We call it by many names but most often we use the word greed.  The result of this is seen in the action of accumulation.  The more that we possess the greater the desire becomes to accumulate more.   For most of us, when our standard of living rises, so does our desire for more stuff.  The reality is that greed is actually rooted in “scarcity.”  When we have more, somehow our brains start to think that we don’t have enough, which leads us to concentrating on acquiring more.  This is what the issue in scripture is trying to tell us.  It’s our focus that is being called into examination!

This morning’s scripture says, “Life is not defined by what you have, even when you have a lot.” Vs. 15  The issue with scarcity thinking is that it “distracts” us from God.  The farmer had a dilemma with this great harvest.  What shall I do?”, “I have no room.”, “My crops” are what the farmer says to himself.  His resolutions sound like this: “I will do…”, “I will build…”, “I will store up…”, “I will say to my soul…”.  There was no thought about what God has provided, no thought about how these crops might benefit the community, no thought about anyone except toward himself. 

Within our confession this morning we were using words such as: not loving you with whole heart, loved ourselves at expense of others, ignored the cries of the poor, turned away from needs of others, shunned those who are different, abused and exploited each other and the world,.  Why do we say these things?  It’s because, deep down we recognize that more often than not, we are distracted from God as we live life.

This weekend, the Rocky Mountain UCC had its annual meeting.  The theme was “Becoming a New Story”.  This is a timely theme, as the conference is moving into a new chapter of its life with the retirement of the Conference Minister, Tom Rehling as of August 31st of this year.  This means several years of living with an interim Conference Minister before we are able to call our next.  You know how this feels, you here at Mountain View went through a similar process between Craig Peterson’s leaving and my coming.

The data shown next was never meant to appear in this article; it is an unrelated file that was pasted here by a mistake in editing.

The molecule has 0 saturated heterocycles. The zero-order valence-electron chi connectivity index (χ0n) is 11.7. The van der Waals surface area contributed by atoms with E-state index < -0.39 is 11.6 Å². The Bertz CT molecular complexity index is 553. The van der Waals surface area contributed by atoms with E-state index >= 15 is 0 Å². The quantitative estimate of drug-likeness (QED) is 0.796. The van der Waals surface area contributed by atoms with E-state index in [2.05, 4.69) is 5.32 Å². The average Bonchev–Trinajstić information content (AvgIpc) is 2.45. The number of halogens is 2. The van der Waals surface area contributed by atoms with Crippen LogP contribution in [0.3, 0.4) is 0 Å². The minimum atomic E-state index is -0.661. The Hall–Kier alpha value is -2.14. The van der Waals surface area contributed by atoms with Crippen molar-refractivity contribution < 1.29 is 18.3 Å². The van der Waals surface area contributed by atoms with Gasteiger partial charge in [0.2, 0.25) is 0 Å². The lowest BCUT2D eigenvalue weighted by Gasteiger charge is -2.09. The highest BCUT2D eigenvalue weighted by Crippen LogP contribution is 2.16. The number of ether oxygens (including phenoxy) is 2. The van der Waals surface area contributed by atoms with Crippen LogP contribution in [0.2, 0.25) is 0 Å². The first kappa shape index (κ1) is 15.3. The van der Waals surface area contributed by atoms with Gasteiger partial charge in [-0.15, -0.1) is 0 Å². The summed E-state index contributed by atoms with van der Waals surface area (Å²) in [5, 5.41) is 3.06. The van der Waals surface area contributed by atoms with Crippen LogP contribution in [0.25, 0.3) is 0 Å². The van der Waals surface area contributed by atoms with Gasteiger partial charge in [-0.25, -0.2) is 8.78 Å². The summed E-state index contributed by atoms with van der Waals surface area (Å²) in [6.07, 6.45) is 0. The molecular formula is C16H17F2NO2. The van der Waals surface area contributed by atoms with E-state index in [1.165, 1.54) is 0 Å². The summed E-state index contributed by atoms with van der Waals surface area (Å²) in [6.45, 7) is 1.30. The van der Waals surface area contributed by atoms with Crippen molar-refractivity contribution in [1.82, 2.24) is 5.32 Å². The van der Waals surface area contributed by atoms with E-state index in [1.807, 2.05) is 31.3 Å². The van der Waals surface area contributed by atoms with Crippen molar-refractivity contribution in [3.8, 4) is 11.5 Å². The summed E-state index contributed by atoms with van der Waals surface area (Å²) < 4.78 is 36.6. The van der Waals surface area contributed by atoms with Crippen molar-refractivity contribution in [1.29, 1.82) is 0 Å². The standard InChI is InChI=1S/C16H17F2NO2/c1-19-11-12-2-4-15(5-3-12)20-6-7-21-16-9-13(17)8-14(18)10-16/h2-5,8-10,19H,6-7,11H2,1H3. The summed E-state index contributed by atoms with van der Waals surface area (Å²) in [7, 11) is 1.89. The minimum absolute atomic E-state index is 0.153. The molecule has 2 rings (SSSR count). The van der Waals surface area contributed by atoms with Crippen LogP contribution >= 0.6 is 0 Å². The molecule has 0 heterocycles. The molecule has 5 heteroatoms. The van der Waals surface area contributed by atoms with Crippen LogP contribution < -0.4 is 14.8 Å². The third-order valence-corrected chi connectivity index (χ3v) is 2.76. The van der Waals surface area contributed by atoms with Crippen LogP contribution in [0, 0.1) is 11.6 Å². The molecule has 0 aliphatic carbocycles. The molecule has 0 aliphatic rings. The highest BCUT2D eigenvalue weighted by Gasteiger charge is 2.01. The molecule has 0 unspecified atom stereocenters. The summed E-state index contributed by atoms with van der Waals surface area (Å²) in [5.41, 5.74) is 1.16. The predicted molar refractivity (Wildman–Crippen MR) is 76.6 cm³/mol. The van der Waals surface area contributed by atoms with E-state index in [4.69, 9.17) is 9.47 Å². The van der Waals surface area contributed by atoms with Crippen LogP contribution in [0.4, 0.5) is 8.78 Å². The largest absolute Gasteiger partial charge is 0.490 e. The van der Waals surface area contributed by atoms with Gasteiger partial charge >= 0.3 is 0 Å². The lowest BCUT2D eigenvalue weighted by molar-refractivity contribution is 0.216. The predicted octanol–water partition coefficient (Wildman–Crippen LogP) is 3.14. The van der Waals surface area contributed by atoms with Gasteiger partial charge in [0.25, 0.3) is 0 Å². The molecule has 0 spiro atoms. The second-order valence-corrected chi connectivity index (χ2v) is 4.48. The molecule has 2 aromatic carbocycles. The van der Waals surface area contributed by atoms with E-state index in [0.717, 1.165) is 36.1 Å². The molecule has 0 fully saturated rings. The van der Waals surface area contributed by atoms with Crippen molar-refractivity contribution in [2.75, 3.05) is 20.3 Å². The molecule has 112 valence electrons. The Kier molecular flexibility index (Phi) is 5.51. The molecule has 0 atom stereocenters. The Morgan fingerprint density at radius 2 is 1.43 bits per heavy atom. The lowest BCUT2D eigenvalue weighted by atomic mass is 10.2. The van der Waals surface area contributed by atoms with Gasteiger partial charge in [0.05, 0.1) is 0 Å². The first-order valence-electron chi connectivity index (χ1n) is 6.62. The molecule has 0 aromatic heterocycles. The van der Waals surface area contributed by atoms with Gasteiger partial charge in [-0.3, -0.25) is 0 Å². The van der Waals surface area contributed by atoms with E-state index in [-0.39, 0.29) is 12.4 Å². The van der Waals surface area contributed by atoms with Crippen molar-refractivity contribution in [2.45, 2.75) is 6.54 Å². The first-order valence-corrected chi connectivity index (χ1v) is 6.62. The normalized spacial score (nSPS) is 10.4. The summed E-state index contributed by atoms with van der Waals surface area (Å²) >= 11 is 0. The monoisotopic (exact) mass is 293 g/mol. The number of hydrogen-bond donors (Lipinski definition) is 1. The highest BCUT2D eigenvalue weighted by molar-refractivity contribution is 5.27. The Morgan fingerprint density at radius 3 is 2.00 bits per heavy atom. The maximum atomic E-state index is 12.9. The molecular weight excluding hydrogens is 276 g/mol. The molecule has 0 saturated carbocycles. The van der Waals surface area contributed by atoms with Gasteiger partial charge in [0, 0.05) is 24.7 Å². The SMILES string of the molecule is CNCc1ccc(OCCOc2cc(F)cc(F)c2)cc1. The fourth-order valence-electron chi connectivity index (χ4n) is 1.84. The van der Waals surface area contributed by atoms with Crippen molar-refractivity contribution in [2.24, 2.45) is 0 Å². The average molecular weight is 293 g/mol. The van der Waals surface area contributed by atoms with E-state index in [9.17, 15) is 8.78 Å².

With my arrival we have started our own new story.  This particular gathering of delegates was asked to do some story telling about who we are as a conference and what we envision ourselves five years down the road, very much the same type of work that a few of us did a few weeks ago at our “Walking Toward Tomorrow” workshop.  As I was thinking about what I personally was taking away from this particular conference, I was amazed at how similar the stories and the desired future parallel at both the conference level and of those who attended our process here at Mountain View.

As I was mulling over what I experienced at the conference, at our workshop, and with this morning’s scripture, I was reminded of the word “Gift.”  When we stop to think about the fact that what the farmer failed to remember was the Gift that God had given him, that the crops didn’t happen just because of his toil but with God’s help, I started wondering, “What does it mean to be rich toward God?”  This question isn’t only about those things that we actually acknowledge coming from God, but also, what do we do with those gifts?  Do we build larger store rooms in which to hold onto these gifts, or do we use these gifts so other’s benefit as well?

When I attend various workshops, conferences, small meetings, it doesn’t matter if it’s with the UCC, or the Presbytery, or with the United Methodist; when I am here at Mountain View or visiting another congregation, what I see is the gift of God.  When I am with my family, or with friends, or in the middle of a crowd of people that I don’t know, I am seeing, and receiving the gift of God.